Friday, 7 June 2013

Arab Spring Leads To Turkish Fall

Published on Jun 7, 2013

Turkish PM points to foreign factor in unrest, Made public ANGER GROWS

Growing Islamism in the region is a driving force in the lifeblood of the Turkish protests, and even has the sympathy of the police, but the Turkish military is waiting in the wings, political expert Avigdor Eskin told RT.
Turkey's PM has vowed that development of Taksim Square will go ahead, despite ongoing protests. Tayyip Erdogan made the remark in Tunisia on his way back to Turkey. Erdogan is also under scrutiny, with opponents blasting him as authoritarian.
As the protests entered their seventh day, casualties have risen, with three people dead and more than 4,000 injured. What began as an environmental protest against the demolition of Taksim Gezi Park in Istanbul to build a mall has turned into Turkey's biggest wave of anti-government protest in years.

"There is a problem called Twitter right now and you can find every kind of lie there. The thing that is called social media is the biggest trouble for society right now," Erdogan said before leaving for North Africa. The Turkish prime minister also slammed the protests as undemocratic, and dismissed them as being organized by extremists.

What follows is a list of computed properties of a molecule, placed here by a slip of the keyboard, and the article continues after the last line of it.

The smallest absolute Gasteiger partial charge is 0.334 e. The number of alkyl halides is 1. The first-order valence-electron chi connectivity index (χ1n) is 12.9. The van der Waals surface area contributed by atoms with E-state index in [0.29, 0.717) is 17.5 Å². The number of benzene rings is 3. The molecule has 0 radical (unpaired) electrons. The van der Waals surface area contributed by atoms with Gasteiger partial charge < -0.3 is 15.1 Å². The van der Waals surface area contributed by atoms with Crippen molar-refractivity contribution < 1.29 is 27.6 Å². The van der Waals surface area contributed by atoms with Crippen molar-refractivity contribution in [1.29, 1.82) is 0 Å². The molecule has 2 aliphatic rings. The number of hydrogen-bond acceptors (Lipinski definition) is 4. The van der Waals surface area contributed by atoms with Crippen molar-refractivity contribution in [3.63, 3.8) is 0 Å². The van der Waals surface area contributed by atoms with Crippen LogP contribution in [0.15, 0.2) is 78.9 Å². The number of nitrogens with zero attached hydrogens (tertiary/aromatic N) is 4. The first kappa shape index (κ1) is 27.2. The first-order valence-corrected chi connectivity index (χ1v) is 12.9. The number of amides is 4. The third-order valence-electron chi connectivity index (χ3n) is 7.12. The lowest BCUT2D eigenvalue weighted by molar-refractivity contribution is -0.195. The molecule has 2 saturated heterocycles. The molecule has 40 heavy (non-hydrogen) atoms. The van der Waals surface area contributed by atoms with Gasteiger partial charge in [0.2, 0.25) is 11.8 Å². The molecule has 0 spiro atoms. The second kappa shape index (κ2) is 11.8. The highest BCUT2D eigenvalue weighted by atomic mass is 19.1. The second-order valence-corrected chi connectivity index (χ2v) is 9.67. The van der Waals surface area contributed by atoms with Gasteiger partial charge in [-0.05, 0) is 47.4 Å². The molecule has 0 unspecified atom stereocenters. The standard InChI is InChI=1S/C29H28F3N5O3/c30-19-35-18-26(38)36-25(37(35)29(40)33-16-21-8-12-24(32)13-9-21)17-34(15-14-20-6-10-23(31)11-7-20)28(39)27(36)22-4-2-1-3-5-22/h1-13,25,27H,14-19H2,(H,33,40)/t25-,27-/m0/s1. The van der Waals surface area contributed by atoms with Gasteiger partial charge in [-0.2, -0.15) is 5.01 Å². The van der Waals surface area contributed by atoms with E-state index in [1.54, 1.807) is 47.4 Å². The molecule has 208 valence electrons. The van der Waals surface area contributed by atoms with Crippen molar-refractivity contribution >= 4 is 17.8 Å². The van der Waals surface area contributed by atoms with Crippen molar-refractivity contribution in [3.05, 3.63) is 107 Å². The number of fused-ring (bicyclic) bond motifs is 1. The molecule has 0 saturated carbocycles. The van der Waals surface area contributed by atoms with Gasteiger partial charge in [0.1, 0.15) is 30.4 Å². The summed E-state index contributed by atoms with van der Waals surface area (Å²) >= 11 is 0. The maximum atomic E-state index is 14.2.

In their list of demands issued to Erdogan, activists are calling for the firing of the chiefs responsible for the violent police crackdown, the release of protesters detained by police, and for a ban on the use of teargas. If these demands are fulfilled, protesters said they would end the riots. 
The period of time after Erdogan returns Thursday from his three-day tour of North Africa is vital for Turkey, as public pressure may force the prime minister to reverse several of his own policies.
So far, Erdogan has only singled out scapegoats in the unrest, RT's Irina Galushko reported from Istanbul.

He assailed the social networks used by demonstrators to organize protests and post updates; many demonstrators turned to Twitter and Facebook as a mobilization tool, as local media were largely silent during the initial stages of the protests.
However, Deputy Prime Minister Bulent Arinc, who is formally in charge while Erdogan is abroad, apologized on Tuesday for the police brutality against demonstrators. Turkish police have been roundly criticized for their widespread use of teargas and water cannons to disperse crowds of protesters.

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